Shepard Test Stand Initial Questions v1.0

This document has been relinked to the Initial Questions document here as part of our versioning system update.

Below is a list of questions and proposed answers to help us narrow down the requirements for this project. You can view the original forum discussion here

Q1. Why are we making this?

A1. The Shepard Test Stand is the first step toward developing an open source test stand for flight capable rocket engines. It's focus on low power, commercially available amateur rocket motors is intended to provide a safe first experience for both designers (low power and low cost lead to little penalty for failing to meet design goals the first time around) and operators (low power leads to lower cost if accidentally misused during early training). Additionally, as one of Mach 30's earliest open source hardware projects, it will give us practical experience in open source hardware development and managing projects on ODE. Finally, we have received interest in performing live demonstrations of the test stand as part of educational and outreach activities, so it is expected the test stand will become an educational and marketing tool.

Q2. Who is this for?

A2. The Shepard Test Stand is for anyone wanting to learn about measuring the performance of rocket motors. This includes open source spaceflight designers who will design and build future test stands (at Mach 30 or elsewhere), Mach 30 operators who will use future test stands in other Mach 30 projects, students and educators who want to bring rocket engineering into the classroom, and anyone else interested in how rockets are tested.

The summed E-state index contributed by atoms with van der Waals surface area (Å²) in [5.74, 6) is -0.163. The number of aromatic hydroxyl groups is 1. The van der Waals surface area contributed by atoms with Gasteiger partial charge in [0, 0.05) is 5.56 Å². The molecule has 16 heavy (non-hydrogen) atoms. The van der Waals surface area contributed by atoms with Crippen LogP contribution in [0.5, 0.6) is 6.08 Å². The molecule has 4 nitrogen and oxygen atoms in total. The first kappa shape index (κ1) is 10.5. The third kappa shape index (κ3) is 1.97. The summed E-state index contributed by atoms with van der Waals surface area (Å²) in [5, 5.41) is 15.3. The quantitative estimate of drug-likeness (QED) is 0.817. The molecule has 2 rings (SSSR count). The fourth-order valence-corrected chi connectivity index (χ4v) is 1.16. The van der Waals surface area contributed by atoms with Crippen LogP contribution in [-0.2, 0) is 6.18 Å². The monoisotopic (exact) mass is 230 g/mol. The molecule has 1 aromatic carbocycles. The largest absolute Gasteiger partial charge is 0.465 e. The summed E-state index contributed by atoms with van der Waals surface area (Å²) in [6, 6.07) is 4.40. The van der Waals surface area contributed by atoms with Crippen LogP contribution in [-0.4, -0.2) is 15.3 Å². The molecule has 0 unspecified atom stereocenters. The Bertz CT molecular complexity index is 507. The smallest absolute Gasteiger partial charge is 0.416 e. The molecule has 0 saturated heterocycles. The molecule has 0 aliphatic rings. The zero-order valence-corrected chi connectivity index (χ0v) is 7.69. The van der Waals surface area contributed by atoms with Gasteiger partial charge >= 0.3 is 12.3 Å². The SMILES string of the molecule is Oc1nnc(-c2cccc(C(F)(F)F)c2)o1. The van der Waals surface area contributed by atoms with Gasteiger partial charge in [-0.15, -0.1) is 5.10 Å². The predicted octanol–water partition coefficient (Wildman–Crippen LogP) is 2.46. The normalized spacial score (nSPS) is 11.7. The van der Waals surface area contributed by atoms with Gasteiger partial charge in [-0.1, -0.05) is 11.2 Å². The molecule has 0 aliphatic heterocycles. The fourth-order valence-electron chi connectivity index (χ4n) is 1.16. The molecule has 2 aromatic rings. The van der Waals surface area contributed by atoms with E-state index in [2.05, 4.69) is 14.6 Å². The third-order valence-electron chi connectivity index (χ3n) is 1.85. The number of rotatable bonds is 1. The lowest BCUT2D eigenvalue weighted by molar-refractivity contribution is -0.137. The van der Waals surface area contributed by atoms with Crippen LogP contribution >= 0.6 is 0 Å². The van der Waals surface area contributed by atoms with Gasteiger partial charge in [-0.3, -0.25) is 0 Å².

Q3. How will this be used?

A3. The final test stand will be used for verification of typical motor performance metrics such as thrust and exhaust temperature. These metrics will be compared against benchmark values provided in the Estes motor documentation . The test stand will also be used to do demonstrations at various conferences and educational events (outdoor only).

Q4. What features does it need to have (now)?

A4. The test stand needs to:
  • Be easily set up and torn down for demonstration purposes.
  • Be easy to package for shipment to any event at which it will be used.
  • Provide a stable base on which to test model rocket motors.
  • Accommodate Estes rocket motor sizes A through E.
  • Provide the ability to measure thrust and exhaust temperature while keeping an accurate timestamp for each data point.
  • Conform to the Shepard Test Stand safety requirements, which are based on the NAR Standards & Testing Committee Motor Testing Manual Version 1.5 .

Q5. What features does it need to have (later)?

A5a. Version 2.0
  • High and low speed video capture of the tests from multiple angles.
  • Integrated ignition system so the test management software can control the entire test.
  • Additional measurements.
  • Higher resolution measurements.
A5b. Beyond Version 2.0
  • High power commercial solid motors.
  • Small hybrid motors (on the thrust scale of high power commercial solid motors).
  • Larger thrust hybrid motors.
  • Small liquid engines.
  • Medium liquid engines.
  • Large liquid engines.

Q6. What are the legacy requirements?